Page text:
Fit or Fast

Most runners harbor some goal of running faster. Some want to go longer but even then most want to do something faster than what they’ve run in the past. One problem is that you can be fit and not fast but you really cannot be fast without being fit.

Being fast is context specific. Fast is relative to a person. One runner’s fast may not be another’s. Fast is also relative to a specific race. Fast for a mile is not the same fast for a marathon. Of course within that continuum of fastness is the genetic component. Sprinters are different than distance runners. Fast is about propelling your body over a given distance in a specific time – it’s not about merely covering or completing the distance. So if you have a time goal (versus finishing goal) then you are talking about getting faster.

Goal #1: In order to be fast (or faster) first get fit.

To be fast, one first must be fit. Fitness from a running stand point includes but is not limited to:

  • consistency in training (no extensive time off)
  • adequate miles (after all it is running – it is aerobic)
  • variety in training to balance running (trails, hills, track, long, short, recovery/rest days)
  • positive health status (no injuries, not in midst of rehabbing, no nagging conditions)

There are many fit people out there. There are many runners who are fit out there. But there are also many runners who are not fit. Just ask around and you’ll see: wide variations in training consistency due to work/life/travel/obligations; minimal miles, lingering aches and pains, running with various overuse symptoms, etc. Any of those sound familiar?

Goal #2: Specialize! Focus on a single race distance to get fast.

To get fast you have to specialize. A novice runner may indeed improve at all distances simultaneously. From couch potato to any running at all will yield improvements at all distances. It’s low hanging fruit!

It is unlikely you will improve your 5K PR by training for a marathon (though you will be fit and fast for that marathon). It is unlikely to set PRs in a half-marathon if you are training for 5Ks. You must do some workouts at your goal race paces and faster. And this is the very problem that most age group runners face. They race many distances during the year with equal emphasis on all of them. The training yields a decent “generalist” – good at many distances. These runners are very fit and reasonably fast. But this runner will seldom achieve their full potential at any single distance. And given two equally talented runners, the specialist is the one who will run faster times in that focused distance.

Goal#3: Start running fast!

Finally, if you want to run fast then you have to run fast. Slow running has its place in a well-rounded training program. However, if you want to go faster than what you are now, then you have to run fast. It’s neuromuscular specific. Running your same 4 mile loop five times a week at the same pace and running your easy weekend 10 miler will not make you fast! It’s time to turbo charge your training and infuse it with up-tempo runs. [Caveat: too much too soon will get you injured; it’s best to get a coach to design a progressive program for you.]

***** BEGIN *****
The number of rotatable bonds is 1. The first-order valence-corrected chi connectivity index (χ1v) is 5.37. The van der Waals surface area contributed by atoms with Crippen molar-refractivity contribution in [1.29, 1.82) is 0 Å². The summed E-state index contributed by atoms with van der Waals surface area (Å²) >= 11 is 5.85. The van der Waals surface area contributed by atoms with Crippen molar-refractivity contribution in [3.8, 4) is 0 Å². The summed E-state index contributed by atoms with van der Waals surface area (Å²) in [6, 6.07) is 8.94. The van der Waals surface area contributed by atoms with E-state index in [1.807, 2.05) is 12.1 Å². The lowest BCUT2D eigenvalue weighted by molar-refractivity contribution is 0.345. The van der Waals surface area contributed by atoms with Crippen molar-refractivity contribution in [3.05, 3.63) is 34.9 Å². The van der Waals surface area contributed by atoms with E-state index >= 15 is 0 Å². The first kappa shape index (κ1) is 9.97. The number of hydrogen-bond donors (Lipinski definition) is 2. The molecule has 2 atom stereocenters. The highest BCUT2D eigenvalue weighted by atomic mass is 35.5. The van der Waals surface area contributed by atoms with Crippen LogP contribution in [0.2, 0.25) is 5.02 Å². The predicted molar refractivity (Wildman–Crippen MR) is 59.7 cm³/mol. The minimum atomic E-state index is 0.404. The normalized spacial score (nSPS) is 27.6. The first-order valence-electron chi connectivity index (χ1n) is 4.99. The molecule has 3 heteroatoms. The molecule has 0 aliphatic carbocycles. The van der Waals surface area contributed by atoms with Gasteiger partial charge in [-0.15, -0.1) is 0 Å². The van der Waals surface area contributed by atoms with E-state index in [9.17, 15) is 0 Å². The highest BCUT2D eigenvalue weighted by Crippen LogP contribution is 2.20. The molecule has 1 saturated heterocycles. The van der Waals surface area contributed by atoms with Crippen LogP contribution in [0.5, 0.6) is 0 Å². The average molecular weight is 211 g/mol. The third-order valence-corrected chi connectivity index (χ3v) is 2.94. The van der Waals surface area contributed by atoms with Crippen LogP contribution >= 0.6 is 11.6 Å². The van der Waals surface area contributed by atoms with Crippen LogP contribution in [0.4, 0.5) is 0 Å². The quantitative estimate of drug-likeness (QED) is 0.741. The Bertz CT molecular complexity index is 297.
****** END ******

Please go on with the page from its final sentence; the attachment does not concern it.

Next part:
How fast you might ask? Over time you should explore a wide variety of paces and your speed work should eventually infuse even near all-out efforts over very short distances.

Need help putting a plan together? Drop me a line.



About Dean Hebert

I’m a mental game coach, author and speaker. I work with individual athletes, parents, coaches, and teams on sports performance enhancement. Beyond my academic post-graduate work in sports psychology - the psychology behind athlete performance – I am a certified Mental Games Coaching Professional (MGCP) and certified hypnotherapist. I’ve authored several books and hundreds of articles. “Coach, I didn’t run because…” (2008) is a seriously light-hearted look at making excuses not to workout and how to overcome them. “Focus for Fitness” (2009) and “Screw the Goals Give me the Donut” (2010) are two of my eBooks on mental game approaches for the everyday athlete. I wrote these because I believe that everyone can benefit from the powerful mental techniques that the world’s best athletes use. I have been cited in Runners World, Best Health magazine (CN), SWEAT Magazine, and the Washington Examiner amongst many other publications. I have been a featured mental games coach in Runner’s World and for the internationally acclaimed trail running resource - I also regularly appear on sports and fitness talk shows such as LTKFitness, Runnersroundtable and for more than three years I have co-hosted a weekly video series with Coach Joe English for I specialize in mental toughness training. My clients include tennis, synchronized swimming, golf, race-kart, soccer, motocross, volleyball, MMA, cycling (road, off-road, time-trialist), running, duathlon and triathlon, basketball, football and baseball athletes. I have coached world-class athletes and athletes internationally. I have a passion for working with youth athletes and helping them apply mental game skills and techniques to all areas of life. Most importantly, my aim is to have people enjoy sports and life to their fullest through peak performances.
This entry was posted in Challenge, High Intensity Interval Training, HIIT, Motivation, Pacing & Running, Running, Training Effectiveness and tagged , , . Bookmark the permalink.

1 Response to Fit or Fast

  1. DON WILLIAMS says:

    Like your Fit or Fast article and believe in your support for water running.

    Would be interested in pool running workouts and possibly a training plan for a 10 mile in July

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